And I said: If what's in there isn't true, it's not because I told a lie, it's because you guys made mistakes.

Q: How has this experience changed you?

A: It's changed me tremendously because I had to pick myself up from a very low point. This crushed me. It was like a big snowball that kept getting bigger and bigger. This case is not as simple as my being labeled a material witness. I've had relationships and friendships end because of this case and I call what happened to me a social assassination.

I had a very painful situation with a really good friend of mine who I played football with and looked up to like a mentor. He stuck by me the whole time and told me: 'I don't know any person on earth besides you who could have survived this.' Then people warned him to leave me alone, 'or they [federal agents] will start watching you, too.' So he did pull away and that really hurt me.

After I was released, I was ordered to live with my in-laws, in Nevada, and once a month someone came to their home to make sure I was living there. I had no passport and had to check in with pretrial probation officer once a month. I felt so much pressure. I had a newborn child and was trying to provide for my family, but I couldn't find work and the marriage started going down the drain. [The couple eventually separated.]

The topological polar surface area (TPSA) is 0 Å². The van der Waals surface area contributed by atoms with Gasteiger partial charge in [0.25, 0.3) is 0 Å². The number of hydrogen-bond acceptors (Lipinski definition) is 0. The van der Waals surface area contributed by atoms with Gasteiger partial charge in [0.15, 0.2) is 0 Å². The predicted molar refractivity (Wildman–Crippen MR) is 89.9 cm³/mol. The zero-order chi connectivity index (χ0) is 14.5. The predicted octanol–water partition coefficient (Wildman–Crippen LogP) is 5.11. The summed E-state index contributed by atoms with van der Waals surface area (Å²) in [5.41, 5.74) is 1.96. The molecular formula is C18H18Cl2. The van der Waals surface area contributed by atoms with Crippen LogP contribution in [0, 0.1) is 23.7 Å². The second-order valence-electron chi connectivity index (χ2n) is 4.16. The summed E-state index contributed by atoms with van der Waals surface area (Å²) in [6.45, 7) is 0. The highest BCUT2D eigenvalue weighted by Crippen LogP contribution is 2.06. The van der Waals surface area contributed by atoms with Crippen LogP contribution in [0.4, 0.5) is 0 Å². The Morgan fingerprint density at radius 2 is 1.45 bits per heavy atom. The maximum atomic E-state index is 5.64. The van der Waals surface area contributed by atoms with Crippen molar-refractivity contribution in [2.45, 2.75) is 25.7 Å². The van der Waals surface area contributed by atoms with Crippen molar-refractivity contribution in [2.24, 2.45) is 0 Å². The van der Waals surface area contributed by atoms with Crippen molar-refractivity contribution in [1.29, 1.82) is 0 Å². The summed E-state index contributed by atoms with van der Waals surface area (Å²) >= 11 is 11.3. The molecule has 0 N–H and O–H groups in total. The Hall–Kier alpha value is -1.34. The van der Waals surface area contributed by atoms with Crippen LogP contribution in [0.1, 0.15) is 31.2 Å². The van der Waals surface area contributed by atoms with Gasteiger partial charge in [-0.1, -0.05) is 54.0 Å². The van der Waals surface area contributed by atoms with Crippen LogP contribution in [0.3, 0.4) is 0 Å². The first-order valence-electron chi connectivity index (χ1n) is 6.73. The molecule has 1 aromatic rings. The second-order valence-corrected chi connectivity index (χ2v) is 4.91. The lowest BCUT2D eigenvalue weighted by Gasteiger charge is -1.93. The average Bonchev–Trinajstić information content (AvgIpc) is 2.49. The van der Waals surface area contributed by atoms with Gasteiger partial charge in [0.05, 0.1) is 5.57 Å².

Q: What are your plans now? On March 2, will you be in Washington, to sit in on the Supreme Court arguments in your case?

A: No, I won't be staying that long. I'll be on my way back to Saudi Arabia then. I have a good job there, teaching English at a university, and I don't want to be away for long. While I don't feel like Saudi Arabia is my home now, my financial situation there is good, but one day I definitely want to live in the U.S. again.

Photo: Abdullah al-Kidd with his ACLU attorney, Lee Gelernt


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Mary A. Fischer is an award-winning journalist and former senior staff writer for GQ Magazine, where she earned two National Magazine Award nominations. She regularly covers the legal field and is currently a feature writer for Scotusblog.com